Skip to content
New issue

Have a question about this project? Sign up for a free GitHub account to open an issue and contact its maintainers and the community.

By clicking “Sign up for GitHub”, you agree to our terms of service and privacy statement. We’ll occasionally send you account related emails.

Already on GitHub? Sign in to your account

lib: add mkEnabledOption #94983

Closed
wants to merge 1 commit into from
Closed

lib: add mkEnabledOption #94983

wants to merge 1 commit into from

Conversation

@ju1m
Copy link
Contributor

@ju1m ju1m commented Aug 9, 2020

Motivation for this change

Some enable* options are better with a true default, but there is only a mkEnableOption in the lib.
Eg. openFirewall in #94917

Things done
  • Add a mkEnabledOption in lib/options.nix.
  • Tested using sandboxing (nix.useSandbox on NixOS, or option sandbox in nix.conf on non-NixOS linux)
  • Built on platform(s)
    • NixOS
    • macOS
    • other Linux distributions
  • Tested via one or more NixOS test(s) if existing and applicable for the change (look inside nixos/tests)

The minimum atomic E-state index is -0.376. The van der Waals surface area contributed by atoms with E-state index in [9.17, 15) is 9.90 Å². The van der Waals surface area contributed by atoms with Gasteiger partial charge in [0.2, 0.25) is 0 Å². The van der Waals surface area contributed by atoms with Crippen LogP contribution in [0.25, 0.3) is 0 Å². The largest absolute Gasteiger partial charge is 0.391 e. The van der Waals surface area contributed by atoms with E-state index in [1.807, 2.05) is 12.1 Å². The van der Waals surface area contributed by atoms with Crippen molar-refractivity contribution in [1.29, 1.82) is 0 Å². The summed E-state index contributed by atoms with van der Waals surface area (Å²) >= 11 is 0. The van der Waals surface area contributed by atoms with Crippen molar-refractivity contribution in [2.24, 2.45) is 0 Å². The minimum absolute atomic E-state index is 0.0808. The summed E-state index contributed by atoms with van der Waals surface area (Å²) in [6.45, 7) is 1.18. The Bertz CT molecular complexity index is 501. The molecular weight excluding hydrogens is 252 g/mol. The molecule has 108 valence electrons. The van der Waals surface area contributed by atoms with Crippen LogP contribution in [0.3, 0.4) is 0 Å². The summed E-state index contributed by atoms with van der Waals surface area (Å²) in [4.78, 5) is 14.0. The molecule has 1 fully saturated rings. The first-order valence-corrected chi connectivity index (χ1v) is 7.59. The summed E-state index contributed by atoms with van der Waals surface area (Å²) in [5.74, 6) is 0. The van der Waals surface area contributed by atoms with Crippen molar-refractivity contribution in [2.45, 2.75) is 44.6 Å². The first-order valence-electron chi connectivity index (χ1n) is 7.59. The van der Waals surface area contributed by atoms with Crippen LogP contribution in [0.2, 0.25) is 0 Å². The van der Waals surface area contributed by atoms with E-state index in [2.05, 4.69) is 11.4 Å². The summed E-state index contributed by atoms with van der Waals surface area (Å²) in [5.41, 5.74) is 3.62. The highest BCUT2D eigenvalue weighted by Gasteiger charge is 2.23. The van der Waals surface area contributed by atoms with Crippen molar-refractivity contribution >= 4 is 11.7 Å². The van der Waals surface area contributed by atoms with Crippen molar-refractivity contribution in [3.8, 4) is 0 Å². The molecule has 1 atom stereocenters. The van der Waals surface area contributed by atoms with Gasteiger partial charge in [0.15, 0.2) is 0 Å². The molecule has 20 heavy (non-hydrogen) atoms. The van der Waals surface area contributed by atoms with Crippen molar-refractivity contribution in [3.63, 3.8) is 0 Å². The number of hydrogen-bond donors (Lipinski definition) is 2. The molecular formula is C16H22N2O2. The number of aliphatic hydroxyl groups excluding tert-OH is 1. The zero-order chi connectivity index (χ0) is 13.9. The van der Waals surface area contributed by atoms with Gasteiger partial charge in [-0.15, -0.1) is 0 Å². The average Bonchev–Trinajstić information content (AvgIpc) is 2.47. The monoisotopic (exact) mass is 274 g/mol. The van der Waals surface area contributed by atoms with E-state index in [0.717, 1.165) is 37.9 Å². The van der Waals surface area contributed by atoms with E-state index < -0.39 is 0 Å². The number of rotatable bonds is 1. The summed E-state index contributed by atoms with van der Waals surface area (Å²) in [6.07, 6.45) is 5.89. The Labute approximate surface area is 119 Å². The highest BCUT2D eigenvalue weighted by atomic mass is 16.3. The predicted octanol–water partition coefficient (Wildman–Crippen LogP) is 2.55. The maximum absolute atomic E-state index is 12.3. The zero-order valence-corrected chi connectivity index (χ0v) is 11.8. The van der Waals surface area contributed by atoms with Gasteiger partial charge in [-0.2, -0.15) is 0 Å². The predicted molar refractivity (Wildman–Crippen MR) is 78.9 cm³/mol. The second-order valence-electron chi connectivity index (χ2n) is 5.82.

• Tested compilation of all pkgs that depend on this change using nix-shell -p nixpkgs-review --run "nixpkgs-review wip"
  • Tested execution of all binary files (usually in ./result/bin/)
  • Determined the impact on package closure size (by running nix path-info -S before and after)
  • Ensured that relevant documentation is up to date
  • Fits CONTRIBUTING.md.
@Ma27
Copy link
Member

@Ma27 Ma27 commented Aug 9, 2020

I think that the description "whether to enable x" is fairly unintuitive for a "disable-option". If we actually want to add a "disable"-option, the options should be named accordingly (disable = mkDisableOption ...) btw.

@ju1m
Copy link
Contributor Author

@ju1m ju1m commented Aug 9, 2020